7 Jobs That the Internet Killed

 

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Media-Distribution Stores

Thanks to the convenience and limitlessness of the Internet, the once-popular video stores are dwindling in number. The Internet has made movies so accessible that it has eliminated the need to leave one’s home to get a movie. Video-streaming services like Netflix give consumers instant access to a library of selections. The change in the video-distribution industry is one of the main reasons Blockbuster closed its retail stores and ended its mail-distribution services.

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Journalism

News reporting has been greatly affected by the ever-growing Internet. Today, news is not only spread by newspapers, TV, radio and magazines, but also through social media, blogs, podcasts and a variety of other media platforms available because of Internet access. Even the speed of the news cycle has been intensified as news is circulating 24/7 with social media. News distribution is in the hands of everyday citizens as much as it is with seasoned veterans.

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Camera Film Developers

Digital camera and photo-sharing technologies have made going to the film store almost unnecessary. Unless you need an old film roll developed, sharing photos has become easier than it’s ever been because of the Internet. Applications like Instagram allow you to photograph, edit and publish your photos and videos.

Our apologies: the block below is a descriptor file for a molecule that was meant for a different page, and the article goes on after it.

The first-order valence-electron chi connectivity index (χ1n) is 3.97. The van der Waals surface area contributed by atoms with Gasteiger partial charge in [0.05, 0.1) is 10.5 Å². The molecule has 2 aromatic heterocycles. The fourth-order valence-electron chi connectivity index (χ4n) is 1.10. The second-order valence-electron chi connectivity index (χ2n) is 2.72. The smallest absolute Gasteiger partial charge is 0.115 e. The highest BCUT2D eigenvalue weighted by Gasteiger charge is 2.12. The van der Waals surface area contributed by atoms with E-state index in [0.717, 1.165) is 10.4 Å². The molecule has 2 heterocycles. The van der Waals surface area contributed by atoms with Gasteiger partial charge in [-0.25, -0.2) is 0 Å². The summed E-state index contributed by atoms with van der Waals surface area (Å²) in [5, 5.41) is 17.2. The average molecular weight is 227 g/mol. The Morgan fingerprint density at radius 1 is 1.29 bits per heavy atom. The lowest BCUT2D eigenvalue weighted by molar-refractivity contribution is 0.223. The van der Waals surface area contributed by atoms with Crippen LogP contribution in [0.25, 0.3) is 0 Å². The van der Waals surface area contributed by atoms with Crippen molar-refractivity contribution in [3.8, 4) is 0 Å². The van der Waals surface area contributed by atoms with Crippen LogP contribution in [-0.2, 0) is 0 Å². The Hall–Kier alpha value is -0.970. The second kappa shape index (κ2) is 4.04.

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Music Store Attendants

Much like the video stores, going to a music store isn’t necessary now that songs can be bought a la carte on the Internet. People purchase their music through iTunes or stream it online through services like Pandora or Spotify. The Internet also opens the door to pirating music and downloading it for free.

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Librarians

The Internet is a massive source of instantaneous information. Powerful search engines like Google provide more information much faster than the local librarian. Access to books, studies and any other published material can be found at the click of a button.

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Mail Carriers

Easy access to email and countless other messaging tools fueled by the Internet has lessened the demand for mail carriers. The U.S. Postal Service reduced its workforce from 623,000 in 2009 to 491,000 in 2013, according to The Washington Post.

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Publishers

The Internet has become a hot bed for innovation and creativity. Self-publishing through blogs or other means has been successful at generating and attracting a larger audience.

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